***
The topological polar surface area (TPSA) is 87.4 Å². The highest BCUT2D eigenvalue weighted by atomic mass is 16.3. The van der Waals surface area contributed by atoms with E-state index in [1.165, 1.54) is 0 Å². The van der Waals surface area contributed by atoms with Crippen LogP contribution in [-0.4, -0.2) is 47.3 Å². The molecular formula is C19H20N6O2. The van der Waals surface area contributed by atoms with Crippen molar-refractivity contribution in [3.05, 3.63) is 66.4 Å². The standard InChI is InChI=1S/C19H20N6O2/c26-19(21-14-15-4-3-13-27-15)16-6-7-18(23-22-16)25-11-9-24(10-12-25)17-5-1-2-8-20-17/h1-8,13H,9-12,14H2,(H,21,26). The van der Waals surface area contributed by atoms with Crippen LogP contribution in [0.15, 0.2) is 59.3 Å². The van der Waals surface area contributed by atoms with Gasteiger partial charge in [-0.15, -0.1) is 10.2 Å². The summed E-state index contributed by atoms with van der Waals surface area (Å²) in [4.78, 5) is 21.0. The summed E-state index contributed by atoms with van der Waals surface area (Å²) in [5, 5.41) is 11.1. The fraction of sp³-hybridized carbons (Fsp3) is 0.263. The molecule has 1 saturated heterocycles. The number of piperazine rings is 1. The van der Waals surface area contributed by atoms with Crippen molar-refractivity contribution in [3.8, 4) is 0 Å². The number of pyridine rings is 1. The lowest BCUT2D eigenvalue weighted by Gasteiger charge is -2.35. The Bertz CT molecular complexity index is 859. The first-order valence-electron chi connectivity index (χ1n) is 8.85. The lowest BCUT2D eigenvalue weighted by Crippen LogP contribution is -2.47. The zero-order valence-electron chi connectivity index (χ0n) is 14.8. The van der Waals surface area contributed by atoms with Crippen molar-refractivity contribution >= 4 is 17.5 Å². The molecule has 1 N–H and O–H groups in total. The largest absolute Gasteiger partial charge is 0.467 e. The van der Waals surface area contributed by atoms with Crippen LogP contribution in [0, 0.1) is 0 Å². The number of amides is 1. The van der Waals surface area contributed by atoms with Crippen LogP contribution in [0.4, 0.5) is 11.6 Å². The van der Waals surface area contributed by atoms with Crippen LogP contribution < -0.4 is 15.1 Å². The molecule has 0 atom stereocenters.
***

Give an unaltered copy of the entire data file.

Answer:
The topological polar surface area (TPSA) is 87.4 Å². The highest BCUT2D eigenvalue weighted by atomic mass is 16.3. The van der Waals surface area contributed by atoms with E-state index in [1.165, 1.54) is 0 Å². The van der Waals surface area contributed by atoms with Crippen LogP contribution in [-0.4, -0.2) is 47.3 Å². The molecular formula is C19H20N6O2. The van der Waals surface area contributed by atoms with Crippen molar-refractivity contribution in [3.05, 3.63) is 66.4 Å². The standard InChI is InChI=1S/C19H20N6O2/c26-19(21-14-15-4-3-13-27-15)16-6-7-18(23-22-16)25-11-9-24(10-12-25)17-5-1-2-8-20-17/h1-8,13H,9-12,14H2,(H,21,26). The van der Waals surface area contributed by atoms with Crippen LogP contribution in [0.15, 0.2) is 59.3 Å². The van der Waals surface area contributed by atoms with Gasteiger partial charge in [-0.15, -0.1) is 10.2 Å². The summed E-state index contributed by atoms with van der Waals surface area (Å²) in [4.78, 5) is 21.0. The summed E-state index contributed by atoms with van der Waals surface area (Å²) in [5, 5.41) is 11.1. The fraction of sp³-hybridized carbons (Fsp3) is 0.263. The molecule has 1 saturated heterocycles. The number of piperazine rings is 1. The van der Waals surface area contributed by atoms with Crippen molar-refractivity contribution in [3.8, 4) is 0 Å². The number of pyridine rings is 1. The lowest BCUT2D eigenvalue weighted by Gasteiger charge is -2.35. The Bertz CT molecular complexity index is 859. The first-order valence-electron chi connectivity index (χ1n) is 8.85. The lowest BCUT2D eigenvalue weighted by Crippen LogP contribution is -2.47. The zero-order valence-electron chi connectivity index (χ0n) is 14.8. The van der Waals surface area contributed by atoms with Crippen molar-refractivity contribution >= 4 is 17.5 Å². The molecule has 1 N–H and O–H groups in total. The largest absolute Gasteiger partial charge is 0.467 e. The van der Waals surface area contributed by atoms with Crippen LogP contribution in [0, 0.1) is 0 Å². The number of amides is 1. The van der Waals surface area contributed by atoms with Crippen LogP contribution in [0.4, 0.5) is 11.6 Å². The van der Waals surface area contributed by atoms with Crippen LogP contribution < -0.4 is 15.1 Å². The molecule has 0 atom stereocenters.